Elections Matter for the Working Class
After a fiercely contested vote last November, a slate of worker- and consumer-driven bills are advancing in Virginia.
Our weekly round-up of state and local news from Paul Blest:
Glenn Youngkin likely envisioned his last two years in office going a lot differently.
Virginia’s governor courted right-wing billionaires to fund a campaign to take full Republican control of the state government last fall, with which he promised to ban abortions after 15 weeks. As with almost everywhere else voters have had a chance to weigh in on abortion, Youngkin’s effort was a failure, and Democrats not only kept control of the state Senate but took back the House of Delegates as well.
The new majority has already moved forward on a number of bills focused on worker and consumer protections — a $15 minimum wage bill (the state’s current minimum is $12/hour, and was last raised during previous Gov. Ralph Northam’s tenure); a ban on junk fees; a paid family and medical leave bill; measures to address the injustice of medical debt; and a bill stiffening child labor laws even as many states are moving in the opposite direction.
One thing that Democrats haven’t addressed so far: repealing Virginia’s longstanding right-to-work law, which Youngkin, like the Democrat Northam before him, has vowed to veto. No right-to-work repeal has yet been introduced in the new legislature.
The Democratic leadership is also in a position to block one of Youngkin’s top priorities: a massive $2 billion deal loaded with tax breaks and incentives to lure Washington D.C.’s NBA and NHL teams to northern Virginia, something the owner of those teams, Ted Leonsis, has already signaled he wants to do.
Sen. Louise Lucas, the president pro tempore of the Virginia Senate, quickly poured cold water on that idea last month. “Anyone who thinks I am going to approve an arena in Northern Virginia using state tax dollars before we deliver on toll relief and for public schools in Hampton Roads must think I have dumbass written on my forehead,” Lucas tweeted.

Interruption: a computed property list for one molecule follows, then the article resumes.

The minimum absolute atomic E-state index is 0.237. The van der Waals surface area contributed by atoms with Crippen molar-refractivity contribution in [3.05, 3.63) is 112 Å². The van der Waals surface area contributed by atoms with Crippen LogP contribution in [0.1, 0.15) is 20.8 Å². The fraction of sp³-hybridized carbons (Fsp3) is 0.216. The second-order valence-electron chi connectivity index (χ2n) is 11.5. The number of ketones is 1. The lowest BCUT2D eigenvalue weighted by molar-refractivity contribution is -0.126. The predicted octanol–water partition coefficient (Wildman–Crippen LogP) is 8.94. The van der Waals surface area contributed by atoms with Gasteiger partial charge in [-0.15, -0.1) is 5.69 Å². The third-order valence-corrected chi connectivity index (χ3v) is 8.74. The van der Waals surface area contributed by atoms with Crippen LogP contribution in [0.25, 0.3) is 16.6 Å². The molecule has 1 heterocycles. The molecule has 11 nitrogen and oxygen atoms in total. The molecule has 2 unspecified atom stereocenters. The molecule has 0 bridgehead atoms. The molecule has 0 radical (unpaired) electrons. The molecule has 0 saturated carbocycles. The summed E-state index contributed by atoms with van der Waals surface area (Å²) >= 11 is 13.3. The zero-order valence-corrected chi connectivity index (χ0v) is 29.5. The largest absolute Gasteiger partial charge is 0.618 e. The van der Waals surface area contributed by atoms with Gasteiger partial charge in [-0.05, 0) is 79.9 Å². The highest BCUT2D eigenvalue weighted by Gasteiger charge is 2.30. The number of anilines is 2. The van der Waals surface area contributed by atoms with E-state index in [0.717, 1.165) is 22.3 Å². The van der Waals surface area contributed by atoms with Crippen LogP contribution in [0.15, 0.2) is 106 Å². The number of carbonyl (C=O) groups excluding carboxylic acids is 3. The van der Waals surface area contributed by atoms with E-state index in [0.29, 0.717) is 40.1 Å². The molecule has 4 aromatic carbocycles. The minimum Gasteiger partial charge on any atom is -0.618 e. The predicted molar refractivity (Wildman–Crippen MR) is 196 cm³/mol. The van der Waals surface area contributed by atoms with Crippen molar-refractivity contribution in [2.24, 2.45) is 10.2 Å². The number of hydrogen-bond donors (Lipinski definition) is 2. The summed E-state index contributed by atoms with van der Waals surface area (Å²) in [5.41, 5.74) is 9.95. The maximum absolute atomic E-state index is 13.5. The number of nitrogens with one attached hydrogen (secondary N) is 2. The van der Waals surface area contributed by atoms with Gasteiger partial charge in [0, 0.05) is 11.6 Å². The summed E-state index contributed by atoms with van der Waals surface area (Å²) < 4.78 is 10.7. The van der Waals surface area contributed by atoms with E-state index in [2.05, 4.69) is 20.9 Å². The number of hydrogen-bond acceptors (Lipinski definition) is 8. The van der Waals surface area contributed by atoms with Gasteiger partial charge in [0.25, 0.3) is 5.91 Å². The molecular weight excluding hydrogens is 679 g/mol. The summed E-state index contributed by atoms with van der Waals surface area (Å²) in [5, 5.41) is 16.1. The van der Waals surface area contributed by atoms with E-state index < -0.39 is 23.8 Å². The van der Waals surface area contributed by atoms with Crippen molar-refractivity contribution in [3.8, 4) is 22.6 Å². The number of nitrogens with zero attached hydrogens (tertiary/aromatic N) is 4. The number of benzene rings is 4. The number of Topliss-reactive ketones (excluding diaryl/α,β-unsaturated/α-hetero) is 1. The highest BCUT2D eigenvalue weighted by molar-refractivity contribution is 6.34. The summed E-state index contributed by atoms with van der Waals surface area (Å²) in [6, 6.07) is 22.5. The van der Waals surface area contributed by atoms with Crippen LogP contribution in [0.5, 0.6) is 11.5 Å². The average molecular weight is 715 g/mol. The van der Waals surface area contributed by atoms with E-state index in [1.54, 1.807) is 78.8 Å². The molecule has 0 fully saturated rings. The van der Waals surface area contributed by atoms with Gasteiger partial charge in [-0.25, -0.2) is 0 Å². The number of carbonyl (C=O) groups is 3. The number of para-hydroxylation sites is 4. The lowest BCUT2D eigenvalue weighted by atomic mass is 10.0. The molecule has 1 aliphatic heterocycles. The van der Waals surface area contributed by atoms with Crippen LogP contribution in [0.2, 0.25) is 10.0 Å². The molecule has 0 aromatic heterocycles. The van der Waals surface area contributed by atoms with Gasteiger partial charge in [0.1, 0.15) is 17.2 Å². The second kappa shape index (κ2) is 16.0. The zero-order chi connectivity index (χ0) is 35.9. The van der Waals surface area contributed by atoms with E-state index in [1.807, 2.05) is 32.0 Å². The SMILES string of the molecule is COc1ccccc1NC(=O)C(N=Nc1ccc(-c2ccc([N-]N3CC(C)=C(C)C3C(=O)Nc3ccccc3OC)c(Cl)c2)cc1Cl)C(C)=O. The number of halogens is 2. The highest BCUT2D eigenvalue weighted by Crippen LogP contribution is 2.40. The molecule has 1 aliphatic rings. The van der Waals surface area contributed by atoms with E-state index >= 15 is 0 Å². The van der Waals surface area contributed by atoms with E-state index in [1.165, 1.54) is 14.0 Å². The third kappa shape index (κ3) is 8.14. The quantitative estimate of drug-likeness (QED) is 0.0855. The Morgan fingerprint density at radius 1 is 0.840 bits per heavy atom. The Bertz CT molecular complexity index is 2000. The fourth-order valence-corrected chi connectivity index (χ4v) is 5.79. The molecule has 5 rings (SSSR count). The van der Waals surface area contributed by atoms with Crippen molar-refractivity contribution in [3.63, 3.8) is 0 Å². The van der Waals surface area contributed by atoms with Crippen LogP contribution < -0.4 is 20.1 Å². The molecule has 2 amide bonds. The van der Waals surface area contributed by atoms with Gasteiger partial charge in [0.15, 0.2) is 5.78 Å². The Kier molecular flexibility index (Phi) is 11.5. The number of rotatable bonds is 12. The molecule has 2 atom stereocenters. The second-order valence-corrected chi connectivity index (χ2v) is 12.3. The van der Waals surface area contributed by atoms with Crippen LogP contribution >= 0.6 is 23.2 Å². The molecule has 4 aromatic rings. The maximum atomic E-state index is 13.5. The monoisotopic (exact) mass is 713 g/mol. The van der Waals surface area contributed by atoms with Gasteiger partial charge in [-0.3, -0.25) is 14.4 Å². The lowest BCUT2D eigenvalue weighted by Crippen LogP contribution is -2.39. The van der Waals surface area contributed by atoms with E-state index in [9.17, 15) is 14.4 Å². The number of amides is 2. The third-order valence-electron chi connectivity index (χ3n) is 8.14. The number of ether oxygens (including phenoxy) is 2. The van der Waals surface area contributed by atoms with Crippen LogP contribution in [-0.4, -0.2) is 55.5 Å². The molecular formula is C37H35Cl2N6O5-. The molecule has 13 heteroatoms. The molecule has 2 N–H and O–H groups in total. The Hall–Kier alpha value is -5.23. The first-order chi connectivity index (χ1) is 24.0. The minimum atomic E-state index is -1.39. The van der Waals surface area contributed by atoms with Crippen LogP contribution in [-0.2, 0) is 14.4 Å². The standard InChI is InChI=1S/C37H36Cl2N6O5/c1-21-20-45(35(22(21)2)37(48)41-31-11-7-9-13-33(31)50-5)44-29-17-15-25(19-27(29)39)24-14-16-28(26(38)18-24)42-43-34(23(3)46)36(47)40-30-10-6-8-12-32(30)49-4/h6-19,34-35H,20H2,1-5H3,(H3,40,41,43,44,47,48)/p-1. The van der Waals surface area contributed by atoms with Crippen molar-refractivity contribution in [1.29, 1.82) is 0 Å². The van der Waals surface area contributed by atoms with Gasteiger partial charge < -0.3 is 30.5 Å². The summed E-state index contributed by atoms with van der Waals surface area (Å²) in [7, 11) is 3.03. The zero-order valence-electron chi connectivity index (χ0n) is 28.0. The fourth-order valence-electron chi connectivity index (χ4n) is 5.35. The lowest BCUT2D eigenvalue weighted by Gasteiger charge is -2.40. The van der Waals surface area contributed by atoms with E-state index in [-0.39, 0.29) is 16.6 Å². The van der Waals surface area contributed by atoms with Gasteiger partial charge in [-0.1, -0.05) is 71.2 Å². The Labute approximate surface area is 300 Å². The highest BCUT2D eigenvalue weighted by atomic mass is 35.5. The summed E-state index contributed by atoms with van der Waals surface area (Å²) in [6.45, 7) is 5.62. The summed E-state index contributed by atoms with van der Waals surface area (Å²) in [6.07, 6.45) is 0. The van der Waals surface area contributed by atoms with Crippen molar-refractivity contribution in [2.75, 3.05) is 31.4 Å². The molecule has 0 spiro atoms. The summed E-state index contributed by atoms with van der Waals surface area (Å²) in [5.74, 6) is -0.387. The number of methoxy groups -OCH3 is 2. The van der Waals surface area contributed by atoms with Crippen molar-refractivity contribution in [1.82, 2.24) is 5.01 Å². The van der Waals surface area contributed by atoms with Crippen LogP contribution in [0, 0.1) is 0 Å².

(Meanwhile, D.C. leaders have offered $500 million in taxpayer dollars to Leonsis, a billionaire, to upgrade the existing arena in a bid to keep the teams.)
With a divided government and narrow Democratic majorities in the legislature that wouldn’t be able to override Youngkin’s veto, it’s clear that some of these proposals will be dead on arrival; Youngkin has already signaled his opposition to a $15 minimum wage.
But what Democrats do decide to send to Youngkin is an indicator of what their priorities will be if they’re able to retake the governor’s mansion in 2025, when Youngkin is term-limited. One of those priorities, as Lucas alluded, is increasing funding for public education, following a report last year that the state is lagging in its commitment to public school students.
"This is critical," Senate Majority Leader Scott Surovell said last month. "And it's one critical reason that underscores why any of these discussions about tax cuts are completely unrealistic."
What’s happening in the states
Fresno takes on wage theft: The Fresno City Council unanimously passed an ordinance Thursday allowing the city attorney to prosecute wage theft cases, and potentially pursue criminal and civil penalties against repeat and egregious offenders.
“It’s genuine concern for our working-class families,” Fresno City Council member Tyler Maxwell said during a press conference earlier this week, adding that it’s a “common sense policy.” The Economic Policy Institute estimates that $50 billion is stolen annually from Americans every year in wages they earned but weren’t paid.
The Fresno ordinance was enabled by a California state law passed last year that allowed local governments to prosecute violations of the labor code if no action is taken by the Department of Labor.